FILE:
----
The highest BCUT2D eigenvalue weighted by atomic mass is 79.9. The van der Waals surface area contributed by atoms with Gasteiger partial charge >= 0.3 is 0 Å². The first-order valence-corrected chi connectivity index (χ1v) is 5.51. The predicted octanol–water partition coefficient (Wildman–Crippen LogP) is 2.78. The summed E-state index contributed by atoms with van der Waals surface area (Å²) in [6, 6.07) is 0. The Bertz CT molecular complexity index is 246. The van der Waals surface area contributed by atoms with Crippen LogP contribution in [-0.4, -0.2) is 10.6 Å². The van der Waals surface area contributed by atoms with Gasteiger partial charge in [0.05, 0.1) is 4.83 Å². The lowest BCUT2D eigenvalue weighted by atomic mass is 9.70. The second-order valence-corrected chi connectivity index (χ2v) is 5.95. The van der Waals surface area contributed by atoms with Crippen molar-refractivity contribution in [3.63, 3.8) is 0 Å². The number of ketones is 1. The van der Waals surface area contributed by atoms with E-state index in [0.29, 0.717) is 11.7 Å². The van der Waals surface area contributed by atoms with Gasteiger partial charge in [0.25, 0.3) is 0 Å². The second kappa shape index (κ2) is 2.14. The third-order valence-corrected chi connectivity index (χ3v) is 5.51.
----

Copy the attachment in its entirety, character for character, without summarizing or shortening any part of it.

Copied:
The highest BCUT2D eigenvalue weighted by atomic mass is 79.9. The van der Waals surface area contributed by atoms with Gasteiger partial charge >= 0.3 is 0 Å². The first-order valence-corrected chi connectivity index (χ1v) is 5.51. The predicted octanol–water partition coefficient (Wildman–Crippen LogP) is 2.78. The summed E-state index contributed by atoms with van der Waals surface area (Å²) in [6, 6.07) is 0. The Bertz CT molecular complexity index is 246. The van der Waals surface area contributed by atoms with Crippen LogP contribution in [-0.4, -0.2) is 10.6 Å². The van der Waals surface area contributed by atoms with Gasteiger partial charge in [0.05, 0.1) is 4.83 Å². The lowest BCUT2D eigenvalue weighted by atomic mass is 9.70. The second-order valence-corrected chi connectivity index (χ2v) is 5.95. The van der Waals surface area contributed by atoms with Crippen molar-refractivity contribution in [3.63, 3.8) is 0 Å². The number of ketones is 1. The van der Waals surface area contributed by atoms with E-state index in [0.29, 0.717) is 11.7 Å². The van der Waals surface area contributed by atoms with Gasteiger partial charge in [0.25, 0.3) is 0 Å². The second kappa shape index (κ2) is 2.14. The third-order valence-corrected chi connectivity index (χ3v) is 5.51.